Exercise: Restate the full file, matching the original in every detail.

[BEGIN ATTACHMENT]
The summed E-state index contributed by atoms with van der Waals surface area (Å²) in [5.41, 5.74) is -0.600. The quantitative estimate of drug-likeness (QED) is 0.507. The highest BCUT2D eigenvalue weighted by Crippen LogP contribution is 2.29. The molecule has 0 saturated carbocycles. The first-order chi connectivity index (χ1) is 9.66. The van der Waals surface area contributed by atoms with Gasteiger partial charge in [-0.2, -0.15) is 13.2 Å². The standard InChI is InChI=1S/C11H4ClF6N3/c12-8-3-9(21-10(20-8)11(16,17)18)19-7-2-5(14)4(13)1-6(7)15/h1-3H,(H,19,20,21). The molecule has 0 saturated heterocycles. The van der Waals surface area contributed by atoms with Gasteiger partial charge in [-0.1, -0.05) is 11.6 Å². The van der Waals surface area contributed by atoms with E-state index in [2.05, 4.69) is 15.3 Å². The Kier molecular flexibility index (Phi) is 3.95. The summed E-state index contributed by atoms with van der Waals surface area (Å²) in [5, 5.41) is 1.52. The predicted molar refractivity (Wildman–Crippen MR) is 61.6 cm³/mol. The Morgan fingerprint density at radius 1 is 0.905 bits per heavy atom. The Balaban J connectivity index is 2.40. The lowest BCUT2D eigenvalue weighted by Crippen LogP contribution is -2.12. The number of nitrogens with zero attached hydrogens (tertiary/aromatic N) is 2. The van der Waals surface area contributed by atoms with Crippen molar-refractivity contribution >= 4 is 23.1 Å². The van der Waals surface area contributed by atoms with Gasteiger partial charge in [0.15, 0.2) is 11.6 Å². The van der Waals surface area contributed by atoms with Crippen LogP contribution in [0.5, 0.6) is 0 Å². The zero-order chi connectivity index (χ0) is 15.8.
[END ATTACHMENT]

The summed E-state index contributed by atoms with van der Waals surface area (Å²) in [5.41, 5.74) is -0.600. The quantitative estimate of drug-likeness (QED) is 0.507. The highest BCUT2D eigenvalue weighted by Crippen LogP contribution is 2.29. The molecule has 0 saturated carbocycles. The first-order chi connectivity index (χ1) is 9.66. The van der Waals surface area contributed by atoms with Gasteiger partial charge in [-0.2, -0.15) is 13.2 Å². The standard InChI is InChI=1S/C11H4ClF6N3/c12-8-3-9(21-10(20-8)11(16,17)18)19-7-2-5(14)4(13)1-6(7)15/h1-3H,(H,19,20,21). The molecule has 0 saturated heterocycles. The van der Waals surface area contributed by atoms with Gasteiger partial charge in [-0.1, -0.05) is 11.6 Å². The van der Waals surface area contributed by atoms with E-state index in [2.05, 4.69) is 15.3 Å². The Kier molecular flexibility index (Phi) is 3.95. The summed E-state index contributed by atoms with van der Waals surface area (Å²) in [5, 5.41) is 1.52. The predicted molar refractivity (Wildman–Crippen MR) is 61.6 cm³/mol. The Morgan fingerprint density at radius 1 is 0.905 bits per heavy atom. The Balaban J connectivity index is 2.40. The lowest BCUT2D eigenvalue weighted by Crippen LogP contribution is -2.12. The number of nitrogens with zero attached hydrogens (tertiary/aromatic N) is 2. The van der Waals surface area contributed by atoms with Crippen molar-refractivity contribution >= 4 is 23.1 Å². The van der Waals surface area contributed by atoms with Gasteiger partial charge in [0.15, 0.2) is 11.6 Å². The van der Waals surface area contributed by atoms with Crippen LogP contribution in [0.5, 0.6) is 0 Å². The zero-order chi connectivity index (χ0) is 15.8.